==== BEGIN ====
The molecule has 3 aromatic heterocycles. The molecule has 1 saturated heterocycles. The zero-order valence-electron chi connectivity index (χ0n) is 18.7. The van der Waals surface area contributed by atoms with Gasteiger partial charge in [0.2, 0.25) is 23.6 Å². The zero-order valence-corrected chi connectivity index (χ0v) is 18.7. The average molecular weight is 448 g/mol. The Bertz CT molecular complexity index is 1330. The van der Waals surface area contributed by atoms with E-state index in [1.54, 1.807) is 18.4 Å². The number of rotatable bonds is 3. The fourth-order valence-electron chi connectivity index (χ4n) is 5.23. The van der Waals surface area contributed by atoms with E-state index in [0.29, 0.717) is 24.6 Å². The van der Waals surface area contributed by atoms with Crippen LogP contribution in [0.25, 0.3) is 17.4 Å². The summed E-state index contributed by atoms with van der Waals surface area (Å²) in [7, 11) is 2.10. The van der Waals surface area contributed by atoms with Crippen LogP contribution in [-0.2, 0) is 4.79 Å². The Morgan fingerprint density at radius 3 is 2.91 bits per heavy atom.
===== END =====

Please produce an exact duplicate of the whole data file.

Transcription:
The molecule has 3 aromatic heterocycles. The molecule has 1 saturated heterocycles. The zero-order valence-electron chi connectivity index (χ0n) is 18.7. The van der Waals surface area contributed by atoms with Gasteiger partial charge in [0.2, 0.25) is 23.6 Å². The zero-order valence-corrected chi connectivity index (χ0v) is 18.7. The average molecular weight is 448 g/mol. The Bertz CT molecular complexity index is 1330. The van der Waals surface area contributed by atoms with E-state index in [1.54, 1.807) is 18.4 Å². The number of rotatable bonds is 3. The fourth-order valence-electron chi connectivity index (χ4n) is 5.23. The van der Waals surface area contributed by atoms with E-state index in [0.29, 0.717) is 24.6 Å². The van der Waals surface area contributed by atoms with Crippen LogP contribution in [0.25, 0.3) is 17.4 Å². The summed E-state index contributed by atoms with van der Waals surface area (Å²) in [7, 11) is 2.10. The van der Waals surface area contributed by atoms with Crippen LogP contribution in [-0.2, 0) is 4.79 Å². The Morgan fingerprint density at radius 3 is 2.91 bits per heavy atom.